Sometimes people buy life insurance before performing a financial needs analysis. Some might choose an amount that seems comfortable, without actually taking into account all the potential expenses their families or business might be faced with in the event of an untimely death. An objective assessment of the possible economic consequences helps determine a benefit amount that would be most appropriate for a specific individual.
1. Compare life insurance quotes from multiple companies.
2, Which life insurance rate has been quoted – standard or preferred?
3. Review the life insurance broker’s availability
4. Review the medical information required to obtain the policy
5. Consider a life insurer’s financial stability and strength
6. Know about the renewal options and requirements
7. Confirm the policy can be cancelled without penalty
8. Are there conversion options and restrictions for the policy
Life Insurance has stood the test of time as one of the most widely purchased financial products and is represented by many large high quality insurance companies.
Life insurance is most prevalent in several basic forms: Whole Life, Variable Life, Universal Life, Term Insurance, and Employer Sponsored Group Coverage. Term insurance can be a very cost effective way to ensure against an untimely death of a spouse or major breadwinner in the family. Niche Financial Services usually recommends at least five times annual salary as a starting point and a minimum level of coverage for life insurance. You may then wish to consider a college-funding program, paying off a mortgage, debt cancellation, as well as an emergency fund over and above the minimum of five years salary. Low cost term insurance provides a very effective way to ensure a family against a catastrophe. Typically, families with young children are living on a tight budget and need the protection but don’t really have the discretionary income to buy a high level of death benefit in permanent life insurance. Term insurance may be purchased with level premiums with 10, 15, 20, 25, or even 30 years. At this point, the premium would go up significantly or the insured would need to re-qualify through medical underwriting to continue their coverage. Many carriers offer a conversion option on their term insurance but in general you can assume that with term insurance at some point in the future the cost is going to increase substantially or you may not be able to afford it. In the worst case scenario, you may not be able to get coverage as your health condition may have changed making an insurance company unwilling, unlikely, or at a much higher premium offer you a new policy and new coverage.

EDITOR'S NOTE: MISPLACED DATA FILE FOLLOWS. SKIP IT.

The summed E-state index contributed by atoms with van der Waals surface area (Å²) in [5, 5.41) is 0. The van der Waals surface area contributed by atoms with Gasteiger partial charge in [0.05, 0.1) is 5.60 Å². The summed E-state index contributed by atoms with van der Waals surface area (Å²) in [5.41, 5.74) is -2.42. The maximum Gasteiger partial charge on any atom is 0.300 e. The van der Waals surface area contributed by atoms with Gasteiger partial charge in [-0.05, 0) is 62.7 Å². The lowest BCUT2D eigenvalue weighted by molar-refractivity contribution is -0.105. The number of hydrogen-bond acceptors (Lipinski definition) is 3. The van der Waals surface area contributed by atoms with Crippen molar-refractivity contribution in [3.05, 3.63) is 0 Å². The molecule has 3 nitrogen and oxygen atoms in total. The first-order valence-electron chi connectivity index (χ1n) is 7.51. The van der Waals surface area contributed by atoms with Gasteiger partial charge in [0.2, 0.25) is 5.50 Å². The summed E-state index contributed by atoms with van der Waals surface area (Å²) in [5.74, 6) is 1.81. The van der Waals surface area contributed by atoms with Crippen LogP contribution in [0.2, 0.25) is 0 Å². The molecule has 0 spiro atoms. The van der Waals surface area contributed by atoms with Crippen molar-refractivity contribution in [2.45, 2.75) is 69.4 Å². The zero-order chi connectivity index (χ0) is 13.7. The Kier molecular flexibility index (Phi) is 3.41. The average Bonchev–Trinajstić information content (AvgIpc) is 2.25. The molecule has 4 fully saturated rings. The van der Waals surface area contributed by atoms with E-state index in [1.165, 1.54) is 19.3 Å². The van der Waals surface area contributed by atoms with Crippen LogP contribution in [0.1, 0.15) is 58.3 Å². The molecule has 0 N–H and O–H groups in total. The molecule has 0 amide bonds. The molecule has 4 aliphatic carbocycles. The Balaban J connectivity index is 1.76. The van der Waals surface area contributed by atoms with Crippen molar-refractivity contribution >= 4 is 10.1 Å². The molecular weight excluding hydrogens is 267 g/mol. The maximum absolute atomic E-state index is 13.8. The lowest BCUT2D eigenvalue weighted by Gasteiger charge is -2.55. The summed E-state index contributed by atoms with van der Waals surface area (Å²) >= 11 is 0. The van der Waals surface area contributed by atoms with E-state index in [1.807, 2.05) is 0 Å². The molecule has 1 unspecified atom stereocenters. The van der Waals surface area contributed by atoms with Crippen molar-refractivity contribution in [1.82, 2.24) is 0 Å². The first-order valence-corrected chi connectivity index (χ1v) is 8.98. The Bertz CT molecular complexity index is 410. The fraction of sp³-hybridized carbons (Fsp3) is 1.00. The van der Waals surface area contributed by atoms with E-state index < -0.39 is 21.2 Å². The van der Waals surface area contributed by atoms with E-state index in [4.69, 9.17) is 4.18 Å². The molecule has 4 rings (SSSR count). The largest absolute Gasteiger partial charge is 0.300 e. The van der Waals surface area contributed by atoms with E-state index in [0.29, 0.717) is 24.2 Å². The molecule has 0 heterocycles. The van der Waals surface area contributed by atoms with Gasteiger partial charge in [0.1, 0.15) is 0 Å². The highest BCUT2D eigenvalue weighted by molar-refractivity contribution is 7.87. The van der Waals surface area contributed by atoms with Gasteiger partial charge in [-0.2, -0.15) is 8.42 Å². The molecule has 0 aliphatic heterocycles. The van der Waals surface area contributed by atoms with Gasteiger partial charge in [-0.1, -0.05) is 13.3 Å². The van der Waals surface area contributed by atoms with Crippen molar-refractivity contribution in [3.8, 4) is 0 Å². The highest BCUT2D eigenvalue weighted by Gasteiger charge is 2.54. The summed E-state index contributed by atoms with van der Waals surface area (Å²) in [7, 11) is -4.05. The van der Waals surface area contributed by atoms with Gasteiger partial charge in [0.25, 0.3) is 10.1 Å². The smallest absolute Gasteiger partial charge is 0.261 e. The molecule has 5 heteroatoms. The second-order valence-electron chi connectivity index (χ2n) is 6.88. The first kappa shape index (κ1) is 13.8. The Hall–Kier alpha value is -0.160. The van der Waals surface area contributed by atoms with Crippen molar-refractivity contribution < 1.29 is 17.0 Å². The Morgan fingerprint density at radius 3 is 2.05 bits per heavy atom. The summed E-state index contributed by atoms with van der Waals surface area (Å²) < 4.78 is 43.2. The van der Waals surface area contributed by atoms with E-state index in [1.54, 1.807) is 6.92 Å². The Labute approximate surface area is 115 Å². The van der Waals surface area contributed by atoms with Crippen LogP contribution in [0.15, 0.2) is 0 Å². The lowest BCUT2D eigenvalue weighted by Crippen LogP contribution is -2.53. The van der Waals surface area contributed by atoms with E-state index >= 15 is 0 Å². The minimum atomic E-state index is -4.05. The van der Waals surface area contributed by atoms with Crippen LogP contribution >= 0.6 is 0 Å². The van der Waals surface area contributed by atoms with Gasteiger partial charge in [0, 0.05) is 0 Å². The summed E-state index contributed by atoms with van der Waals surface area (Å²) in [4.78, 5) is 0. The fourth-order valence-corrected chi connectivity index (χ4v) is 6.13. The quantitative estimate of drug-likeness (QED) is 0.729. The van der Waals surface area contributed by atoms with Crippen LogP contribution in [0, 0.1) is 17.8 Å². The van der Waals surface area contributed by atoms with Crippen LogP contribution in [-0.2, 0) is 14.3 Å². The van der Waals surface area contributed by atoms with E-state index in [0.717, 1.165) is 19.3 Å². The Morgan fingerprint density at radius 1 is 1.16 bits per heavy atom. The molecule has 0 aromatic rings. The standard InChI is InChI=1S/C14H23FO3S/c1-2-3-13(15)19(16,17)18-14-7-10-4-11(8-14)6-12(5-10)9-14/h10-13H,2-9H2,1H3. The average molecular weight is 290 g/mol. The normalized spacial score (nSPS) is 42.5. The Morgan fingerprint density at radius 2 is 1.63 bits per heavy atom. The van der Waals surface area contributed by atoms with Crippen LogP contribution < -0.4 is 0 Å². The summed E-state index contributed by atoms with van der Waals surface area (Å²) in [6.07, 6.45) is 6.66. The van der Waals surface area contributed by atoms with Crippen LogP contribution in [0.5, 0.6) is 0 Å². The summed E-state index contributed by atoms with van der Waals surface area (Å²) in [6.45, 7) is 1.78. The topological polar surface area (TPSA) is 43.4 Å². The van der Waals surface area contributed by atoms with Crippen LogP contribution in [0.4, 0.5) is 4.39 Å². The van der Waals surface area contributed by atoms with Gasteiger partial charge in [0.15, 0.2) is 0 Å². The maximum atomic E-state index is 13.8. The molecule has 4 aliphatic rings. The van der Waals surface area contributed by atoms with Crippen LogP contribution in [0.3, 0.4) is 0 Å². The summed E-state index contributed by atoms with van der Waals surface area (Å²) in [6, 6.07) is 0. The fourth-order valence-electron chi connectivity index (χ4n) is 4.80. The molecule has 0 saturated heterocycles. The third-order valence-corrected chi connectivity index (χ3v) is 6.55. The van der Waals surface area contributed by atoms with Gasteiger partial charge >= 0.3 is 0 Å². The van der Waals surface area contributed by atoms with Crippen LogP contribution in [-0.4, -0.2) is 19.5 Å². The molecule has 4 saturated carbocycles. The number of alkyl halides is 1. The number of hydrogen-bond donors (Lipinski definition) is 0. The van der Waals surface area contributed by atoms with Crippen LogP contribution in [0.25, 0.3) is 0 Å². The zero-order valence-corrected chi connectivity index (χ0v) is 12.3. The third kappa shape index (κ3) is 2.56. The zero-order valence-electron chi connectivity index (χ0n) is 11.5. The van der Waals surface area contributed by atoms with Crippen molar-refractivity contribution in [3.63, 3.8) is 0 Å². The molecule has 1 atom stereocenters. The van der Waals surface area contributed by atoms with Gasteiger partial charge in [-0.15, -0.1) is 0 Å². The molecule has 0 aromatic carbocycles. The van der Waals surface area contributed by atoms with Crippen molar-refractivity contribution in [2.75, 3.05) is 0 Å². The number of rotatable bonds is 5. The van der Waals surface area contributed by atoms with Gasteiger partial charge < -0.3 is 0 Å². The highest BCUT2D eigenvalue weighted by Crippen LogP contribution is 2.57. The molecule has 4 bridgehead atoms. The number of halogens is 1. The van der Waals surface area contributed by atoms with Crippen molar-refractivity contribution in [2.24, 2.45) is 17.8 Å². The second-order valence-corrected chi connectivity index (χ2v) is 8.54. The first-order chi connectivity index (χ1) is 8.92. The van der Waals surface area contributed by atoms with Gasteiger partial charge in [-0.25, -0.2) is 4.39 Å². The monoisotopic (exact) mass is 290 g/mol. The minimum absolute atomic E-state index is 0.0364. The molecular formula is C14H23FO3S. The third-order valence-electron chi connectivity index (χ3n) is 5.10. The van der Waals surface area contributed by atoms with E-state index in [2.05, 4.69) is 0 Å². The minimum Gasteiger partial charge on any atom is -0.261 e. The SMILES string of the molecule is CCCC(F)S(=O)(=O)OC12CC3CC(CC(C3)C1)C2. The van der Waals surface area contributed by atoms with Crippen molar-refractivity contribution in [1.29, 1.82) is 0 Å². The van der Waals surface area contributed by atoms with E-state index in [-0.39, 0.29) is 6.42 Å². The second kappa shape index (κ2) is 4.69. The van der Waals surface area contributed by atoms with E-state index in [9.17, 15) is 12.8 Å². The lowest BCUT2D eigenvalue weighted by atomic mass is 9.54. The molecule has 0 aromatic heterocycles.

Permanent insurance avoids this scenario. The perfect scenario under permanent insurance would be that an individual pays a premium and as long as he pays that premium each and every year in a timely manner, should he pass away, his beneficiary or beneficiaries would receive the stated amount of death benefit in the policy. With typical Whole Life policies there may also be a dividend paid to the policy owner, which could actually act to increase the death benefit each year or at some point may accumulate to a level at which no further premiums would need to be paid. These dividends are not guaranteed but typically illustrated in an optimistic manner showing that if an individual pays for a set number of years, the policy would have accumulated enough cash value so that no future premiums would need to be paid. This is the basic structure of a Whole Life policy, which was extremely popular in the 1950’s, 1960’s and 1970’s.